Ask any preschooler what the cat says, and you’ll hear a predictablemeow.(Unless you’re in Japan, where cats saynyan.) But did you know cats rarely meow at each other? They reserve that sound for their mothers and their humans. Cats are not silent creatures, though. They purr, howl, yowl, hiss, chatter, growl, chirp, and spit.
Meowing communicates a need for attention or service, but purring signals contentment or self-soothing behavior. House cats purr by vibrating their larynxes at 25-100 Hertz. Tigers, panthers, and lions cannot purr, but snow leopards can. Apparently, how ossified the species’ hyoid bone is determines purring ability.
In contrast to purring, most feline vocalization indicates sadness, fear, or displeasure. Chattering is an exception. Cats chatter when watching prey through the window. It could signify frustration at their inability to hunt, or perhaps it mimics the fatal bite of a hunter on the neck of the hunted.
We humans use sound as our primary communication sense. Cats, however, use scent. They have scent glands on their paws, lips, chins, cheeks, heads, and butts. When your cat rubs one of these body parts against you, she’s claiming ownership by leaving her signature scent on you. It’s a memo to other cats:This human is mine.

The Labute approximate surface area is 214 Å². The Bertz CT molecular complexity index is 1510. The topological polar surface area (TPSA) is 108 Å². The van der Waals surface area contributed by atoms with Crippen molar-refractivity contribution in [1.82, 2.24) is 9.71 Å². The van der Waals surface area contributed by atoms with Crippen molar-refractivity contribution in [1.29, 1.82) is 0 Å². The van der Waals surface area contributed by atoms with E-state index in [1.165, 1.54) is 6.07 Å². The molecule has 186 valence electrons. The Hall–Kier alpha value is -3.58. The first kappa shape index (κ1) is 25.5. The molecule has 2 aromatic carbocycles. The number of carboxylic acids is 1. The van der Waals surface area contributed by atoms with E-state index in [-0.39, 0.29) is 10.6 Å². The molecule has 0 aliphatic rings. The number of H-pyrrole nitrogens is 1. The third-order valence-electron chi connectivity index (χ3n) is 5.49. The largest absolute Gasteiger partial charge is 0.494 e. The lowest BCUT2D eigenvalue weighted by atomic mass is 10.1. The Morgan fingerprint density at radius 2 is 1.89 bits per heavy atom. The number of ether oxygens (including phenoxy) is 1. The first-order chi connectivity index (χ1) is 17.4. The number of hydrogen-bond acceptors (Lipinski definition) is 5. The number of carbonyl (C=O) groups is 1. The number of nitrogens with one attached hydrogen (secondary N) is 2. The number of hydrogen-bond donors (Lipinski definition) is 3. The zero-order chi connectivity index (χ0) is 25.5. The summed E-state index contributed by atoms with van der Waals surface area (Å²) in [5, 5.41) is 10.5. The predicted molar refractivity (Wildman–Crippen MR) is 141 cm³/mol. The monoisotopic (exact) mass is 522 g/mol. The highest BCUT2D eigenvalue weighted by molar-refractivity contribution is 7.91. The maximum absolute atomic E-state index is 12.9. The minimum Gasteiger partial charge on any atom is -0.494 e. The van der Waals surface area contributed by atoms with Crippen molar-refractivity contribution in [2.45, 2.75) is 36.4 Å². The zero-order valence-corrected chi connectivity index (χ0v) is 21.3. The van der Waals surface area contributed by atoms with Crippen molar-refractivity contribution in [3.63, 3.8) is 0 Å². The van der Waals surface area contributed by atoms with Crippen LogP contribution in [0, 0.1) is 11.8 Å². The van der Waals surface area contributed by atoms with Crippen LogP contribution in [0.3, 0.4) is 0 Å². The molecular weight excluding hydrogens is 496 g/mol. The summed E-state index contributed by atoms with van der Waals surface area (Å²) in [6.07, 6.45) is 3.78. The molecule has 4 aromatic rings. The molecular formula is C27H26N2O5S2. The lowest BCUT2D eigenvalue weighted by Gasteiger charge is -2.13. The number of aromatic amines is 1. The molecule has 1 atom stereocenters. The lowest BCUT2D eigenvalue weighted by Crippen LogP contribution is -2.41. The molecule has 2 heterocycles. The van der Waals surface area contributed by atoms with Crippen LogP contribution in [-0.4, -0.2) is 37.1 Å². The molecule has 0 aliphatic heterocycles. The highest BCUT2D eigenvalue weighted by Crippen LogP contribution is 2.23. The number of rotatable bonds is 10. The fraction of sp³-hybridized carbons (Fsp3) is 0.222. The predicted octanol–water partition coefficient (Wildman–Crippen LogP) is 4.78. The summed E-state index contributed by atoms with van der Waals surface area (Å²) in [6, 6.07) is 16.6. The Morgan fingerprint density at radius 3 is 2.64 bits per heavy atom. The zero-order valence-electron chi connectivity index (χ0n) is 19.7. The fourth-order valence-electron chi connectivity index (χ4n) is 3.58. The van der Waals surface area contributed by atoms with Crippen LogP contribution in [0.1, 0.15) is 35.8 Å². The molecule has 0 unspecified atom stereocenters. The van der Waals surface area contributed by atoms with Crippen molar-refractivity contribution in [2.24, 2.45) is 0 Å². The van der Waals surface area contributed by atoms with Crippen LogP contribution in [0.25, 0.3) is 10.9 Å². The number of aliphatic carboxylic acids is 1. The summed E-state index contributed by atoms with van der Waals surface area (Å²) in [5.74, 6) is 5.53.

From the outset, scent guides a cat's life. Though born blind and deaf, kittens have fully developed senses of touch and smell. Thanks to the Jacobson’s organ in the top of a cat’s mouth, the animal can eventastescents. That’s a handy skill to have when pumpkin spice pot-pourri fills the house but not so great when you’re surrounded by dirty laundry. Yet, that’s what cats choose to smell—their people.
Cats reveal a lot through body language. They can convey things like:
For a complete handbook to visual communication in cats, check out Rhett & Link’s hilarious and helpful video.
Cats, in general, maintain a stiff upper lip. So if your cat is hurting, how will she let you know?
No matter what the scientific community discovers about feline communication, we cat lovers know the most important thing our cats communicate to us—I Love You, Human.
We love you back, kitty cat. We love you back.
Can a cat hold a grudge? Can she recall your special moments together?
Animal behaviorists suspect a few reasons why cats might bite and attack you even during what you thought was an exchange of affection.
Animal experts don't know for sure why cats perform this unusual behavior, but they have formed some compelling theories.